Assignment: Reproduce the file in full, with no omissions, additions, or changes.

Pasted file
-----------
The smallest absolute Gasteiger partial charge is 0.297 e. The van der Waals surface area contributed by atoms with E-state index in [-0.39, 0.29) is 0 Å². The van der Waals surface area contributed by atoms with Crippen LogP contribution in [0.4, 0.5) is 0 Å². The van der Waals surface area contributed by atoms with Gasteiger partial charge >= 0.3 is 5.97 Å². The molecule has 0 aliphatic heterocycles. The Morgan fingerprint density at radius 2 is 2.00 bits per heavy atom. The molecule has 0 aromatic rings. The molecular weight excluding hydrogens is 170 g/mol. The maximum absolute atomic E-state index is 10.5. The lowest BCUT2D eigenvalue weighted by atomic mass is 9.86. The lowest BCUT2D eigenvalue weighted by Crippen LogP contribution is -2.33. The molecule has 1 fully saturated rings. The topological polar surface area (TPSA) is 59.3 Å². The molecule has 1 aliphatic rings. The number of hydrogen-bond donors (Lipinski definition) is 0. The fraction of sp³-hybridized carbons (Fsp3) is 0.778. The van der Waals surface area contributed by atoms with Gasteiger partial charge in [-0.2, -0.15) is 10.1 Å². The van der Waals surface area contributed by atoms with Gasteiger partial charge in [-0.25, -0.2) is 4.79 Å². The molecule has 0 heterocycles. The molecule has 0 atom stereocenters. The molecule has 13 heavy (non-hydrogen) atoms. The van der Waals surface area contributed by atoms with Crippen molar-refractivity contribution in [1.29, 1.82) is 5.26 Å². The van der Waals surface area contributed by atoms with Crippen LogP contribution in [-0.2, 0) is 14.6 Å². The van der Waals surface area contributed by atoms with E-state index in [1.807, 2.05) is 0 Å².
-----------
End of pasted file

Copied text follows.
The smallest absolute Gasteiger partial charge is 0.297 e. The van der Waals surface area contributed by atoms with E-state index in [-0.39, 0.29) is 0 Å². The van der Waals surface area contributed by atoms with Crippen LogP contribution in [0.4, 0.5) is 0 Å². The van der Waals surface area contributed by atoms with Gasteiger partial charge >= 0.3 is 5.97 Å². The molecule has 0 aliphatic heterocycles. The Morgan fingerprint density at radius 2 is 2.00 bits per heavy atom. The molecule has 0 aromatic rings. The molecular weight excluding hydrogens is 170 g/mol. The maximum absolute atomic E-state index is 10.5. The lowest BCUT2D eigenvalue weighted by atomic mass is 9.86. The lowest BCUT2D eigenvalue weighted by Crippen LogP contribution is -2.33. The molecule has 1 fully saturated rings. The topological polar surface area (TPSA) is 59.3 Å². The molecule has 1 aliphatic rings. The number of hydrogen-bond donors (Lipinski definition) is 0. The fraction of sp³-hybridized carbons (Fsp3) is 0.778. The van der Waals surface area contributed by atoms with Gasteiger partial charge in [-0.2, -0.15) is 10.1 Å². The van der Waals surface area contributed by atoms with Gasteiger partial charge in [-0.25, -0.2) is 4.79 Å². The molecule has 0 heterocycles. The molecule has 0 atom stereocenters. The molecule has 13 heavy (non-hydrogen) atoms. The van der Waals surface area contributed by atoms with Crippen molar-refractivity contribution in [1.29, 1.82) is 5.26 Å². The van der Waals surface area contributed by atoms with Crippen LogP contribution in [-0.2, 0) is 14.6 Å². The van der Waals surface area contributed by atoms with E-state index in [1.807, 2.05) is 0 Å².